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What is the strategy already "in-place" to encourage Mom and Pop shops and markets to comply?  Maybe it's fleshed out in the Thai article linked in OP.  

I hope it's not one of those ridiculous ones like, 10 years in prison or a 100 Baht fine.

 

3 hours ago, webfact said:

Strategies are in place to encourage "mom and pop" stores and fresh food markets to begin to follow suit in the meantime with the aim that Thailand will be plastic bag free by January 1st 2021. 

 

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1 hour ago, Fat Prophet said:

There were "viable alternatives" before plastic bags became common place -- paper bags. There are paper and bio-degradable alternatives readily available to everything made of plastic today, perhaps with the exception of straws. My kids use, wash and reuse metal straws, and they work fine. I have never used a straw in my life (at least that I can remember), and so long as cups, glasses and bottles can be tipped, I do without them just fine. There may be a minor cost/price issue, but the alternatives are there, NOW.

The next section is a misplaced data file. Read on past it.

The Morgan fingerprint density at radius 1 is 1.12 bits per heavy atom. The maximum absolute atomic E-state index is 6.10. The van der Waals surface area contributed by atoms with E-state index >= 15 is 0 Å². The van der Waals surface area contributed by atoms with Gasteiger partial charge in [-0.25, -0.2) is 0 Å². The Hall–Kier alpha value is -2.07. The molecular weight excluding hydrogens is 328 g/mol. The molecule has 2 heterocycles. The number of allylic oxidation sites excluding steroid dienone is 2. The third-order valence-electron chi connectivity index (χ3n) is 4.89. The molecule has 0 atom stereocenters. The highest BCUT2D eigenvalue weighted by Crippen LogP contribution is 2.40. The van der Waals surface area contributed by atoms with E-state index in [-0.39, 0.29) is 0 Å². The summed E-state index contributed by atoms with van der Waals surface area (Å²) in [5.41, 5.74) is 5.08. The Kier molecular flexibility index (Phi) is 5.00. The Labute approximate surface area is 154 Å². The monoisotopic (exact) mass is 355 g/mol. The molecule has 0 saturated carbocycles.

I returned, just 2 weeks ago, from a town in Egypt where plastic bags and takeaway food containers have been completely eliminated. Other plastic containers, such as water bottles are reprocessed and become a constituent in the manufacture of paving stones.

 

It can be done.